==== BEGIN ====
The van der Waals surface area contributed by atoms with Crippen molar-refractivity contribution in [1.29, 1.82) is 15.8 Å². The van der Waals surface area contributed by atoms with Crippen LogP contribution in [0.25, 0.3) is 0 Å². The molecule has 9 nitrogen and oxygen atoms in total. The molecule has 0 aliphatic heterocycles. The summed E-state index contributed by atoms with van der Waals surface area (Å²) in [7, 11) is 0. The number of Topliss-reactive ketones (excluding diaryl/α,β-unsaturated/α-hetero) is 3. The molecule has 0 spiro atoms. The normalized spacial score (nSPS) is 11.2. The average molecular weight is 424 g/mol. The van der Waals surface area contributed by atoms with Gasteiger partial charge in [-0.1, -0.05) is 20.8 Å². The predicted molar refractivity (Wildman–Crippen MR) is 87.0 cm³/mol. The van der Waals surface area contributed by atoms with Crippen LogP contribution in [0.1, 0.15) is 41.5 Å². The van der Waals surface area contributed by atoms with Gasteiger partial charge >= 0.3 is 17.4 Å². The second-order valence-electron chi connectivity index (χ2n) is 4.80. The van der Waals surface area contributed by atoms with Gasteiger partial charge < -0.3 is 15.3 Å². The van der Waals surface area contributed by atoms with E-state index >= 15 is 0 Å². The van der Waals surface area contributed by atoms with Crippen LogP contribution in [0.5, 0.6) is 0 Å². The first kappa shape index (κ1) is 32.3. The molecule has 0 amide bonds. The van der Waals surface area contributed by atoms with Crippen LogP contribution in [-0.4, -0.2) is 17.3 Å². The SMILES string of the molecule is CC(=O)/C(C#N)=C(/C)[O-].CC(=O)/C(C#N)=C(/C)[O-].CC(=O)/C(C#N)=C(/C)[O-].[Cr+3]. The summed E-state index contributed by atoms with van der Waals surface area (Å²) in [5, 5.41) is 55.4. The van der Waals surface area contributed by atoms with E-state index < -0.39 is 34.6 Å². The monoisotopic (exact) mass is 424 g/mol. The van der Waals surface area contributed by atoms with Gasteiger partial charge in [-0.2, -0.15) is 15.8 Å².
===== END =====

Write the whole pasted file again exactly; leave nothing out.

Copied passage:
The van der Waals surface area contributed by atoms with Crippen molar-refractivity contribution in [1.29, 1.82) is 15.8 Å². The van der Waals surface area contributed by atoms with Crippen LogP contribution in [0.25, 0.3) is 0 Å². The molecule has 9 nitrogen and oxygen atoms in total. The molecule has 0 aliphatic heterocycles. The summed E-state index contributed by atoms with van der Waals surface area (Å²) in [7, 11) is 0. The number of Topliss-reactive ketones (excluding diaryl/α,β-unsaturated/α-hetero) is 3. The molecule has 0 spiro atoms. The normalized spacial score (nSPS) is 11.2. The average molecular weight is 424 g/mol. The van der Waals surface area contributed by atoms with Gasteiger partial charge in [-0.1, -0.05) is 20.8 Å². The predicted molar refractivity (Wildman–Crippen MR) is 87.0 cm³/mol. The van der Waals surface area contributed by atoms with Crippen LogP contribution in [0.1, 0.15) is 41.5 Å². The van der Waals surface area contributed by atoms with Gasteiger partial charge >= 0.3 is 17.4 Å². The second-order valence-electron chi connectivity index (χ2n) is 4.80. The van der Waals surface area contributed by atoms with Gasteiger partial charge < -0.3 is 15.3 Å². The van der Waals surface area contributed by atoms with E-state index >= 15 is 0 Å². The van der Waals surface area contributed by atoms with Crippen LogP contribution in [0.5, 0.6) is 0 Å². The first kappa shape index (κ1) is 32.3. The molecule has 0 amide bonds. The van der Waals surface area contributed by atoms with Crippen LogP contribution in [-0.4, -0.2) is 17.3 Å². The SMILES string of the molecule is CC(=O)/C(C#N)=C(/C)[O-].CC(=O)/C(C#N)=C(/C)[O-].CC(=O)/C(C#N)=C(/C)[O-].[Cr+3]. The summed E-state index contributed by atoms with van der Waals surface area (Å²) in [5, 5.41) is 55.4. The van der Waals surface area contributed by atoms with E-state index < -0.39 is 34.6 Å². The monoisotopic (exact) mass is 424 g/mol. The van der Waals surface area contributed by atoms with Gasteiger partial charge in [-0.2, -0.15) is 15.8 Å².